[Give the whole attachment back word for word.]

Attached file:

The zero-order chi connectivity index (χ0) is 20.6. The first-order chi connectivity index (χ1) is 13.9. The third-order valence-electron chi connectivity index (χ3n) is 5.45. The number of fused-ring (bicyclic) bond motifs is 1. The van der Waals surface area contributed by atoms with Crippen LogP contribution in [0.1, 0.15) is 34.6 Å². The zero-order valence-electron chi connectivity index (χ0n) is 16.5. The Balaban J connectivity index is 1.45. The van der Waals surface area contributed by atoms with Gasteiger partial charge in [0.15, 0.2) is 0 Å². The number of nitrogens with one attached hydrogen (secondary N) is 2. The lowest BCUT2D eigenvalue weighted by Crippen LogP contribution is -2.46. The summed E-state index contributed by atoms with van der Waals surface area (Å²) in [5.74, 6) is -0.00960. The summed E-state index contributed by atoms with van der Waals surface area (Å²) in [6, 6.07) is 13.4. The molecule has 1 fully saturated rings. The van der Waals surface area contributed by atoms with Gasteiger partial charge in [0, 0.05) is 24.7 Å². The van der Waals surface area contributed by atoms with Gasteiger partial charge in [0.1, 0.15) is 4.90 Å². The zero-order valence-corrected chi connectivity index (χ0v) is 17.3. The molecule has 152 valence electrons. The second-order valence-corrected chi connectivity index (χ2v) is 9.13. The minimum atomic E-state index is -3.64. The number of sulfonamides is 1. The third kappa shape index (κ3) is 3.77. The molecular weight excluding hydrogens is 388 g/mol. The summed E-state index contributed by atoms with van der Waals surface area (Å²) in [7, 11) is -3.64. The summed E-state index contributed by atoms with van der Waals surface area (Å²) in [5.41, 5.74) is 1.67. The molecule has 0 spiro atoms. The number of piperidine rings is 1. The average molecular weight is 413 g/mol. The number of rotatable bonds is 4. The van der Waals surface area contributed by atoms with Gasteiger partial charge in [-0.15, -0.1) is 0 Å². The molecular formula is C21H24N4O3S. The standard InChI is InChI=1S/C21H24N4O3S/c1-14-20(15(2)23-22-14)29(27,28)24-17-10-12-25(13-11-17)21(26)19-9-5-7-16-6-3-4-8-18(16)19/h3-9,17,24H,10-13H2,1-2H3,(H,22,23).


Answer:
The zero-order chi connectivity index (χ0) is 20.6. The first-order chi connectivity index (χ1) is 13.9. The third-order valence-electron chi connectivity index (χ3n) is 5.45. The number of fused-ring (bicyclic) bond motifs is 1. The van der Waals surface area contributed by atoms with Crippen LogP contribution in [0.1, 0.15) is 34.6 Å². The zero-order valence-electron chi connectivity index (χ0n) is 16.5. The Balaban J connectivity index is 1.45. The van der Waals surface area contributed by atoms with Gasteiger partial charge in [0.15, 0.2) is 0 Å². The number of nitrogens with one attached hydrogen (secondary N) is 2. The lowest BCUT2D eigenvalue weighted by Crippen LogP contribution is -2.46. The summed E-state index contributed by atoms with van der Waals surface area (Å²) in [5.74, 6) is -0.00960. The summed E-state index contributed by atoms with van der Waals surface area (Å²) in [6, 6.07) is 13.4. The molecule has 1 fully saturated rings. The van der Waals surface area contributed by atoms with Gasteiger partial charge in [0, 0.05) is 24.7 Å². The van der Waals surface area contributed by atoms with Gasteiger partial charge in [0.1, 0.15) is 4.90 Å². The zero-order valence-corrected chi connectivity index (χ0v) is 17.3. The molecule has 152 valence electrons. The second-order valence-corrected chi connectivity index (χ2v) is 9.13. The minimum atomic E-state index is -3.64. The number of sulfonamides is 1. The third kappa shape index (κ3) is 3.77. The molecular weight excluding hydrogens is 388 g/mol. The summed E-state index contributed by atoms with van der Waals surface area (Å²) in [7, 11) is -3.64. The summed E-state index contributed by atoms with van der Waals surface area (Å²) in [5.41, 5.74) is 1.67. The molecule has 0 spiro atoms. The number of piperidine rings is 1. The average molecular weight is 413 g/mol. The number of rotatable bonds is 4. The van der Waals surface area contributed by atoms with Gasteiger partial charge in [-0.15, -0.1) is 0 Å². The molecular formula is C21H24N4O3S. The standard InChI is InChI=1S/C21H24N4O3S/c1-14-20(15(2)23-22-14)29(27,28)24-17-10-12-25(13-11-17)21(26)19-9-5-7-16-6-3-4-8-18(16)19/h3-9,17,24H,10-13H2,1-2H3,(H,22,23).